Nikko Cordial, the Japanese unit of Citigroup, said it was not looking to sell its merchant banking unit, denying a report that it was in talks with Japan's Norinchukin Bank about a potential $3.4 billion deal.
The Nikkei business daily said earlier on Friday that Citigroup was negotiating to sell the unit, Nikko Principal Investments Japan, to Norinchukin Bank for more than 400 billion yen.
"It is absolutely not true that we are considering a sale of Nikko Principal Investments," Nikko Cordial said in a statement.
A highly placed source within Citigroup, who spoke to Reuters on the condition of anonymity, also said there were no talks to sell the unit.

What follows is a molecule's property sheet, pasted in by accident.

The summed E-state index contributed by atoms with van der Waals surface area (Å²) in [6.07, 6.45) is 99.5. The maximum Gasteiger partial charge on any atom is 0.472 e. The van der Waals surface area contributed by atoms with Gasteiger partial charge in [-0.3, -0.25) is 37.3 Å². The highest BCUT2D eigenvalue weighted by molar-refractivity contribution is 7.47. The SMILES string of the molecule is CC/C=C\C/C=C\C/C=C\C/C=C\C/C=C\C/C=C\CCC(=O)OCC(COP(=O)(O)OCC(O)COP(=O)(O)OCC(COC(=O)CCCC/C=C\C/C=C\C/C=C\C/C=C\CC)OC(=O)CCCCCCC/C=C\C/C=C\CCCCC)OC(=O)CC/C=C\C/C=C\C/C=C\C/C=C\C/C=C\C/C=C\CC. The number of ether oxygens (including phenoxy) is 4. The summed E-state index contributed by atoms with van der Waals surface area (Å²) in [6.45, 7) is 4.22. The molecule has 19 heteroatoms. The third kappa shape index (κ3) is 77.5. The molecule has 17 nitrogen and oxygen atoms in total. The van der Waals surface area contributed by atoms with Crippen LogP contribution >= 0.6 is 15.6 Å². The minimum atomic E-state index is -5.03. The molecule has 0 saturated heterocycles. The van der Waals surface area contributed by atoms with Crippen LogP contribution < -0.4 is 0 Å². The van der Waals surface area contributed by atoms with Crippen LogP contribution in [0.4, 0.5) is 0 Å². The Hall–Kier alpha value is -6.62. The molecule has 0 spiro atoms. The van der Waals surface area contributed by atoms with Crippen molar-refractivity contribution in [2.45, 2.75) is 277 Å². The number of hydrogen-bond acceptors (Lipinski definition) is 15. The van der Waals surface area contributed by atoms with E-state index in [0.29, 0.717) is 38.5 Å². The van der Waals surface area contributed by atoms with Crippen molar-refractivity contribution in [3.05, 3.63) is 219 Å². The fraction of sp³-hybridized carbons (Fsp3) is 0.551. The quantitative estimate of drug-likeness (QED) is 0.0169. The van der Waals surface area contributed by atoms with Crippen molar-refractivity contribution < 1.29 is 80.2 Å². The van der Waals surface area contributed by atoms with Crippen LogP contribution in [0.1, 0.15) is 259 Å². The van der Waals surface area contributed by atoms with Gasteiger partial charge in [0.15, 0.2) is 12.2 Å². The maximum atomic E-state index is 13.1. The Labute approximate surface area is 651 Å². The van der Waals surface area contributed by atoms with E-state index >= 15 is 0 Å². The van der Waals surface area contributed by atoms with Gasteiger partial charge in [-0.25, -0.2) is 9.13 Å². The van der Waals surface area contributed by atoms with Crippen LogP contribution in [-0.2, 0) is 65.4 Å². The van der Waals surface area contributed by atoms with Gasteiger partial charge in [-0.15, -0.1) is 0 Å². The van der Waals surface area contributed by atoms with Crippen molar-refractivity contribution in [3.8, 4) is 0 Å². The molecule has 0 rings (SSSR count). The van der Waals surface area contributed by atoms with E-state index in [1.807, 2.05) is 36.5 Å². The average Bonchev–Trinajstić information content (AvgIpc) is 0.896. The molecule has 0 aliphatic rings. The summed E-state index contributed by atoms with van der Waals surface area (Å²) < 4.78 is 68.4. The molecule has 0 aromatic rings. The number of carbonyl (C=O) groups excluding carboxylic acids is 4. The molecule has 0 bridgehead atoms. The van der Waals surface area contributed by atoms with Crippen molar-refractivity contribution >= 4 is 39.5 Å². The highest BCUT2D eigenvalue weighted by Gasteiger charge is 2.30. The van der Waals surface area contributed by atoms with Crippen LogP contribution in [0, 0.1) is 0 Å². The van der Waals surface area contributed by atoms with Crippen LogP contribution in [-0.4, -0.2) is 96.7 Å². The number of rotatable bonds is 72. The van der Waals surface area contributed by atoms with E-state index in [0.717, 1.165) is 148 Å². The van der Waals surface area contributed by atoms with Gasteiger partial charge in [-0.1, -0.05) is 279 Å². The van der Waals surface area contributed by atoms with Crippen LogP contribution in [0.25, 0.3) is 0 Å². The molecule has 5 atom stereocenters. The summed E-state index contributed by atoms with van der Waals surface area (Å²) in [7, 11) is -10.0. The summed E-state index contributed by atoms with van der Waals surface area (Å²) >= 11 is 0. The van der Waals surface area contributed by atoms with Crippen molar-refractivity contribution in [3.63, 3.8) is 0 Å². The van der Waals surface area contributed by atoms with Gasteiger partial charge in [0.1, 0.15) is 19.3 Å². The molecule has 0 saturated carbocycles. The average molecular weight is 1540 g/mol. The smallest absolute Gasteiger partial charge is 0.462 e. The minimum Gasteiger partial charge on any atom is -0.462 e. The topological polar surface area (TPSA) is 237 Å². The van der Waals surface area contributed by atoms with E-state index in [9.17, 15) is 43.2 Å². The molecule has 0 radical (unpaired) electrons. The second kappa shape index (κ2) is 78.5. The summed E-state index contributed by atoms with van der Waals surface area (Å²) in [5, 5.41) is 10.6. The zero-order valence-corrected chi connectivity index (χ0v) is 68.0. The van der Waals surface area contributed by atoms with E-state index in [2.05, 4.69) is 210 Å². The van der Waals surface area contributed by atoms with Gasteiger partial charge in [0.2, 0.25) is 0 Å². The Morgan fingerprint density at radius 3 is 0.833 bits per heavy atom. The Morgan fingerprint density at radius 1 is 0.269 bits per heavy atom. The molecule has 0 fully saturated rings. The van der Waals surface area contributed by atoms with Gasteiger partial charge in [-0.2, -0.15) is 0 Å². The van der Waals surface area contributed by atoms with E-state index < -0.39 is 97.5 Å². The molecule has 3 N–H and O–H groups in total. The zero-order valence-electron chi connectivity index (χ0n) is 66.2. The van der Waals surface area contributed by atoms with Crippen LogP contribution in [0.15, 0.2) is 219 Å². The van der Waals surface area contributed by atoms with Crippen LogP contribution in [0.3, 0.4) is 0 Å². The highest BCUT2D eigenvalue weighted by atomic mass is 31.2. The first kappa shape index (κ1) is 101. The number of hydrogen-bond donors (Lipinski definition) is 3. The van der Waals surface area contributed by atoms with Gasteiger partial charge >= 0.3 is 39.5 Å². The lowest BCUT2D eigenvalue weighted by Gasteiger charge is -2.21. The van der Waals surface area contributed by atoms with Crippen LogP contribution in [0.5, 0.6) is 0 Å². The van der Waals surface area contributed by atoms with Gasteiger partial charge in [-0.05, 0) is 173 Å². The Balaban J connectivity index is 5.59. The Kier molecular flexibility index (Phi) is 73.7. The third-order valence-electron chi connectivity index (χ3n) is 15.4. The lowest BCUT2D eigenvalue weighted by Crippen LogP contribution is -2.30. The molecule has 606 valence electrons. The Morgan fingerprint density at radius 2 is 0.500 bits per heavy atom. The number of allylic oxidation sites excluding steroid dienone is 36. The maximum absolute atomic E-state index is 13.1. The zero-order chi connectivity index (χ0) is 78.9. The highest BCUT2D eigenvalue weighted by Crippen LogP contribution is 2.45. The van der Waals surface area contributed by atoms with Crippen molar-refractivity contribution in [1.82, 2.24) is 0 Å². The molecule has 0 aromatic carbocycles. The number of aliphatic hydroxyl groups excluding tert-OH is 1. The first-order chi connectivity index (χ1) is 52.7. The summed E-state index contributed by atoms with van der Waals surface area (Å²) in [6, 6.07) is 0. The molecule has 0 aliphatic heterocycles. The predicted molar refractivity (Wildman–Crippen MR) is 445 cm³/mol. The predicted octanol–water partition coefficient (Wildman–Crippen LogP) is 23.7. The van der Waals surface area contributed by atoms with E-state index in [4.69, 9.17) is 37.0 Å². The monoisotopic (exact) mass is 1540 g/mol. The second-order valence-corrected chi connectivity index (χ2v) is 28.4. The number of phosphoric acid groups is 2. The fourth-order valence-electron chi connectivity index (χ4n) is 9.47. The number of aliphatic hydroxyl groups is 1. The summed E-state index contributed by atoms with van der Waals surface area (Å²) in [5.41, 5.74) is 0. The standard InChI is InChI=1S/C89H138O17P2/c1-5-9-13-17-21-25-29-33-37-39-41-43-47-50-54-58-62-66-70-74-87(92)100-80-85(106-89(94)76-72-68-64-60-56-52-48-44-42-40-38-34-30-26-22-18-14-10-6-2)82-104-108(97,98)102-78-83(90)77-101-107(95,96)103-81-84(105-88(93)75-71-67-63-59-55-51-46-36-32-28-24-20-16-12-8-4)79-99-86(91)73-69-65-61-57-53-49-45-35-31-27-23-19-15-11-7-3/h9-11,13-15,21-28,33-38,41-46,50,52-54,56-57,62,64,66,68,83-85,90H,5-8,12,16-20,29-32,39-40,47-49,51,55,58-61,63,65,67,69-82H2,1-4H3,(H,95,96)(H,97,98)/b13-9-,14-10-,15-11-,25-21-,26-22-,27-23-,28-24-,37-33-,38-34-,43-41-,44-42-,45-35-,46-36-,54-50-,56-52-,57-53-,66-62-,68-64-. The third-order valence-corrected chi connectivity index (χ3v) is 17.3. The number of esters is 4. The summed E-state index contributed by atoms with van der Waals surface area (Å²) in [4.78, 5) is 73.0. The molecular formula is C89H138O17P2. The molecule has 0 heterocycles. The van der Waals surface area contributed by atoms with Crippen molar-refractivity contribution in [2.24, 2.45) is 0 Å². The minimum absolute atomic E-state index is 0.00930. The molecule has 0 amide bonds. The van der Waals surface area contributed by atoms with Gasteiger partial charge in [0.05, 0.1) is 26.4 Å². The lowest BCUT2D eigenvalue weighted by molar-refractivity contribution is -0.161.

"There is no truth to the story," the source said.
The newspaper had said Citigroup was looking to unload the unit to concentrate on its strategy of expanding its retail banking and securities business in the world's second-largest economy.
The Nikkei said that Norinchukin, a bank for Japan's agricultural cooperatives, would likely acquire about 80% stake in Nikko Principal, with the rest to be kept by Nikko Cordial.
A spokesman for Norinchukin, Koji Yuyama, declined to comment. Yuyama said a separate report, which quoted him as saying Norinchukin was in talks about the deal, was false.
A spokeswoman for Citigroup in Japan, Chikako Oki, also declined to comment. She declined to say whether or not a sale of the merchant banking unit would fit into the company's strategy for Japan.
Citigroup acquired Nikko Cordial in a $7.9 billion buyout in April. The acquisition came after an accounting scandal involving Nikko Principal nearly led to the brokerage's eviction from the Tokyo Stock Exchange.
Shares of Nikko Cordial closed 2.09% higher.